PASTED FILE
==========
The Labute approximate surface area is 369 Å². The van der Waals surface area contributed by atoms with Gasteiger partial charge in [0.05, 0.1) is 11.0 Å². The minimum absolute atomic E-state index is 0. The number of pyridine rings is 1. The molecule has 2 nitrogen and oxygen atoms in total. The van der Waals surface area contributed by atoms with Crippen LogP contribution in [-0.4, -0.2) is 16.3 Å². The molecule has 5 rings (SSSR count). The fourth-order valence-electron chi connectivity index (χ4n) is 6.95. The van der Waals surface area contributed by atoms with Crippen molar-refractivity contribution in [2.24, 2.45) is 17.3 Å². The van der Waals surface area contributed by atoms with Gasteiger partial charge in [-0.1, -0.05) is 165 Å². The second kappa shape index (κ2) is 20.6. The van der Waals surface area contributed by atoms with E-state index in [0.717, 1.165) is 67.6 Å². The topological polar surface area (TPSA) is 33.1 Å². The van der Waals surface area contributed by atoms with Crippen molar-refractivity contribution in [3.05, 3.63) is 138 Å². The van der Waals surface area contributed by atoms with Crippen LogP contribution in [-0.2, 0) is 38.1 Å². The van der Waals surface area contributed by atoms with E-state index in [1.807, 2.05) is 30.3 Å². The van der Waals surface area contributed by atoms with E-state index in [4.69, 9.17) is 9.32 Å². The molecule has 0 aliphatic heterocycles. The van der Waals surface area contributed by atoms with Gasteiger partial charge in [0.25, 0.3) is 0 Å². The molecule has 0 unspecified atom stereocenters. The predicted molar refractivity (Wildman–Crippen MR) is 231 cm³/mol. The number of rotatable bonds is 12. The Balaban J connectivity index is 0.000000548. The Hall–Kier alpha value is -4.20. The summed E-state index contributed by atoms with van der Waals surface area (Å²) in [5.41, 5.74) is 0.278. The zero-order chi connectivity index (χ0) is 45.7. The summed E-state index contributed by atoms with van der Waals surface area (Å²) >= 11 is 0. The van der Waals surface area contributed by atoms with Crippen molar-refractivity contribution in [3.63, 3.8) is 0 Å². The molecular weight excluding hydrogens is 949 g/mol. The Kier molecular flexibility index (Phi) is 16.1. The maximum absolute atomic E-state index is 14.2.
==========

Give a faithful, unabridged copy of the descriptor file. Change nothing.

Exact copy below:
The Labute approximate surface area is 369 Å². The van der Waals surface area contributed by atoms with Gasteiger partial charge in [0.05, 0.1) is 11.0 Å². The minimum absolute atomic E-state index is 0. The number of pyridine rings is 1. The molecule has 2 nitrogen and oxygen atoms in total. The van der Waals surface area contributed by atoms with Crippen LogP contribution in [-0.4, -0.2) is 16.3 Å². The molecule has 5 rings (SSSR count). The fourth-order valence-electron chi connectivity index (χ4n) is 6.95. The van der Waals surface area contributed by atoms with Crippen molar-refractivity contribution in [2.24, 2.45) is 17.3 Å². The van der Waals surface area contributed by atoms with Gasteiger partial charge in [-0.1, -0.05) is 165 Å². The second kappa shape index (κ2) is 20.6. The van der Waals surface area contributed by atoms with E-state index in [0.717, 1.165) is 67.6 Å². The topological polar surface area (TPSA) is 33.1 Å². The van der Waals surface area contributed by atoms with Crippen molar-refractivity contribution in [3.05, 3.63) is 138 Å². The van der Waals surface area contributed by atoms with Crippen LogP contribution in [-0.2, 0) is 38.1 Å². The van der Waals surface area contributed by atoms with E-state index in [1.807, 2.05) is 30.3 Å². The van der Waals surface area contributed by atoms with E-state index in [4.69, 9.17) is 9.32 Å². The molecule has 0 aliphatic heterocycles. The van der Waals surface area contributed by atoms with Gasteiger partial charge in [0.25, 0.3) is 0 Å². The molecule has 0 unspecified atom stereocenters. The predicted molar refractivity (Wildman–Crippen MR) is 231 cm³/mol. The number of rotatable bonds is 12. The Balaban J connectivity index is 0.000000548. The Hall–Kier alpha value is -4.20. The summed E-state index contributed by atoms with van der Waals surface area (Å²) in [5.41, 5.74) is 0.278. The zero-order chi connectivity index (χ0) is 45.7. The summed E-state index contributed by atoms with van der Waals surface area (Å²) >= 11 is 0. The van der Waals surface area contributed by atoms with Crippen molar-refractivity contribution in [3.63, 3.8) is 0 Å². The molecular weight excluding hydrogens is 949 g/mol. The Kier molecular flexibility index (Phi) is 16.1. The maximum absolute atomic E-state index is 14.2.